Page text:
Scanned image of the page. Keyboard directions: use + to zoom in, - to zoom out, arrow keys to pan inside the viewer.

Page Options

Download this Issue


Something wrong?

Something wrong with this page? Report problem.

Rights / Permissions

This collection, digitized in collaboration with the Michigan Daily and the Board for Student Publications, contains materials that are protected by copyright law. Access to these materials is provided for non-profit educational and research purposes. If you use an item from this collection, it is your responsibility to consider the work's copyright status and obtain any required permission.

March 24, 1912 - Image 1

Resource type:
The Michigan Daily, 1912-03-24

Disclaimer: Computer generated plain text may have errors. Read more about this.

Michigan Dali

aior lits
will be




CENTRAL'S SQUA O ing to Prof. Effinger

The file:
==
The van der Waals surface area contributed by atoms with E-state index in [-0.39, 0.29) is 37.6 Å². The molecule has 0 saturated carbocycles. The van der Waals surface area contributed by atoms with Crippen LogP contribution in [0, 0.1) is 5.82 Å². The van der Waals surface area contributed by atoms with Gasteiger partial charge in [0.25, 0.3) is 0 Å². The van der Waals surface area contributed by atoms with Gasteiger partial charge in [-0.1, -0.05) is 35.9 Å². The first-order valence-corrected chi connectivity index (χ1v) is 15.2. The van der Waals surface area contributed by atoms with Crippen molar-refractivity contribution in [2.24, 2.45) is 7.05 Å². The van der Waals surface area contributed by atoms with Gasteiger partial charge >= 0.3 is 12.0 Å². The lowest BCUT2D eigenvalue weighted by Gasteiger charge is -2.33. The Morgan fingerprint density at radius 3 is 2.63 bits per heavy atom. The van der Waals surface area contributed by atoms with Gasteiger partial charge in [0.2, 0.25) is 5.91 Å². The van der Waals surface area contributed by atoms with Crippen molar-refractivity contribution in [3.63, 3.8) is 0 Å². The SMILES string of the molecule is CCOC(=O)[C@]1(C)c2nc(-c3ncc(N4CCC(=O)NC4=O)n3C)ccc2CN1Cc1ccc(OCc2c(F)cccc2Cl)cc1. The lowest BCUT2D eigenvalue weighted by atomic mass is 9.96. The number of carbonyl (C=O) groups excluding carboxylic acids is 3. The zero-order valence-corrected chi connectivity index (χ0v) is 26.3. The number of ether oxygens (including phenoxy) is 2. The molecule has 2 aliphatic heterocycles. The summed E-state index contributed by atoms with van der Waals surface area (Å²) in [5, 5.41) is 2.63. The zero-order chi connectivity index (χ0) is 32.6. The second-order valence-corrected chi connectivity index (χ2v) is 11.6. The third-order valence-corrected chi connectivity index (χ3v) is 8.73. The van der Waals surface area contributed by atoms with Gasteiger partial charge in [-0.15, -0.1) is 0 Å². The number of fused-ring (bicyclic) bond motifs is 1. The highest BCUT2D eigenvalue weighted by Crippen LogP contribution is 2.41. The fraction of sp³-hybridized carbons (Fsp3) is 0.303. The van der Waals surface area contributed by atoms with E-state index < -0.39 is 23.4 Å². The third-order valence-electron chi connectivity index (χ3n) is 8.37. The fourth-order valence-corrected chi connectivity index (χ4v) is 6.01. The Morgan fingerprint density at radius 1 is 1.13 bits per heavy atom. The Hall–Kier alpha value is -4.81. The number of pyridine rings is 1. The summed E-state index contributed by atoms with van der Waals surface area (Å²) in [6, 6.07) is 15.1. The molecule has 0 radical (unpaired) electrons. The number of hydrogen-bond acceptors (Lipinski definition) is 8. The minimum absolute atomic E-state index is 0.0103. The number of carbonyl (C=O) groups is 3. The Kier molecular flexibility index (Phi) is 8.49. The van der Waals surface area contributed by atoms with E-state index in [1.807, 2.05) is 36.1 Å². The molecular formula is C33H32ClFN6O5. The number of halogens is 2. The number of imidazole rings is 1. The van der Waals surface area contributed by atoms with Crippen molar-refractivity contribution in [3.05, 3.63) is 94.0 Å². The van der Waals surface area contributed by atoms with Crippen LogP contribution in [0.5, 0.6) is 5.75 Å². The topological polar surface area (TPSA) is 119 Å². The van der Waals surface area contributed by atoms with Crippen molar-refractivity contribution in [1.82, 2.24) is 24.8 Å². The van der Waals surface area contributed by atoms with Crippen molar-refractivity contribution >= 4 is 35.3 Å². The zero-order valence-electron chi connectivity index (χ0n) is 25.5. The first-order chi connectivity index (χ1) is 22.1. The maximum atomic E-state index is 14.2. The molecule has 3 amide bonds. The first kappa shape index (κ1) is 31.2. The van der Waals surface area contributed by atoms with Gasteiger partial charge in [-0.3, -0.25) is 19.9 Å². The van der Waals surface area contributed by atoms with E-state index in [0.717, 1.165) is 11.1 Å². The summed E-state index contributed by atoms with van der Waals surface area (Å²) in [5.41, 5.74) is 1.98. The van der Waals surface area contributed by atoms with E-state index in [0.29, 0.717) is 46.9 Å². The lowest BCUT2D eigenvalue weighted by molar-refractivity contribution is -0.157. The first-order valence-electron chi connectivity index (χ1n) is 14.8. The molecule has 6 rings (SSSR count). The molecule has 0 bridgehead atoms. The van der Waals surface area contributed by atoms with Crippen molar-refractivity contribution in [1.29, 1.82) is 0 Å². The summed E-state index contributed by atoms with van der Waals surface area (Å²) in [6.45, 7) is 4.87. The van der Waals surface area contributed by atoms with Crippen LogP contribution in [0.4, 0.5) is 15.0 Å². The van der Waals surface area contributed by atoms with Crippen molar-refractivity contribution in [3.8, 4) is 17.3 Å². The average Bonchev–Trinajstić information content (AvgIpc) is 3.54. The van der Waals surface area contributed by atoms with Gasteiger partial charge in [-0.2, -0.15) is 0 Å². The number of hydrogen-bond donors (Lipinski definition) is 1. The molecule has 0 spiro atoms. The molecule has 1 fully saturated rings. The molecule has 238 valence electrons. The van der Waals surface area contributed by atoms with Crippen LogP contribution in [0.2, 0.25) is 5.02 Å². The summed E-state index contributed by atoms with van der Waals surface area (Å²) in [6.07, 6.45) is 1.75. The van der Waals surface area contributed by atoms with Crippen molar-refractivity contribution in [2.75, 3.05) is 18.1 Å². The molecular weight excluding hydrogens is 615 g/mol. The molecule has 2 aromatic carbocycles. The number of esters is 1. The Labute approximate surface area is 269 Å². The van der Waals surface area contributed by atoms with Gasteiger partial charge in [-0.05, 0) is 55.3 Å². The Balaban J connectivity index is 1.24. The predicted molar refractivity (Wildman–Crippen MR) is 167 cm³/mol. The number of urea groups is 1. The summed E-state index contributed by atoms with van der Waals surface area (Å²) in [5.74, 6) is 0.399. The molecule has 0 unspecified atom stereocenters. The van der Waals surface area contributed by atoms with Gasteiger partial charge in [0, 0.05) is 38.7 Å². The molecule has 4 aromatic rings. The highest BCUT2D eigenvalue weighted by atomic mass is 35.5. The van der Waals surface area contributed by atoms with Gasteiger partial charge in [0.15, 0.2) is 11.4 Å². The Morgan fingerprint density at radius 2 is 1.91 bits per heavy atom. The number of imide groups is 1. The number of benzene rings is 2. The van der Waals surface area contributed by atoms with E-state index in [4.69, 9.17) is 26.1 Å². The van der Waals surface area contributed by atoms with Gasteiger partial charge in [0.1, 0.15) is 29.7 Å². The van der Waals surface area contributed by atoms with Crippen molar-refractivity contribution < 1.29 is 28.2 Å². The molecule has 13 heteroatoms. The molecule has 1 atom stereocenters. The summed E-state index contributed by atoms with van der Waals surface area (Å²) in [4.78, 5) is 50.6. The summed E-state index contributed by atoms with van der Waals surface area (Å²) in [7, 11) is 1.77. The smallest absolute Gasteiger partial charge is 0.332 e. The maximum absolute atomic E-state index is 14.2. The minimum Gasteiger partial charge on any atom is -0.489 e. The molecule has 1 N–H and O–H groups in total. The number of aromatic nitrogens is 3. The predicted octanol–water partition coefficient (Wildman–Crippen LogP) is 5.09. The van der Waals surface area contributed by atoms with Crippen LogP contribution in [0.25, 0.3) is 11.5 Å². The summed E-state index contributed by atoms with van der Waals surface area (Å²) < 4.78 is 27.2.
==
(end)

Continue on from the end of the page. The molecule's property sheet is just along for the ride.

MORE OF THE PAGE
as acting dean of the lite
anent, the duties, of which


t 4 o'clock in
Trial commit-
>r lit banquet
r Toledo this
ed, as well as
the times of
wn this year.
nd treasurer
at this time

He Tells Foresters of High
For School's Future

Hopes Roll

Up Score of 69 1-2 to 16
Although Opponents Put Up
Good Fight.

"Do not think that this forestry
school is dependent upon one man. I
want to assure you that this school
will prosper whether I go or stay. Pub-


lic' sentiment demands that it be con-
tinued on stronger and broader lines,
and with better equipment, than it has
in the past, and I can promise you that
the Regents and our good president
have made up their minds that the
school will not go backward, but.to the
contrary." Such sentiments as these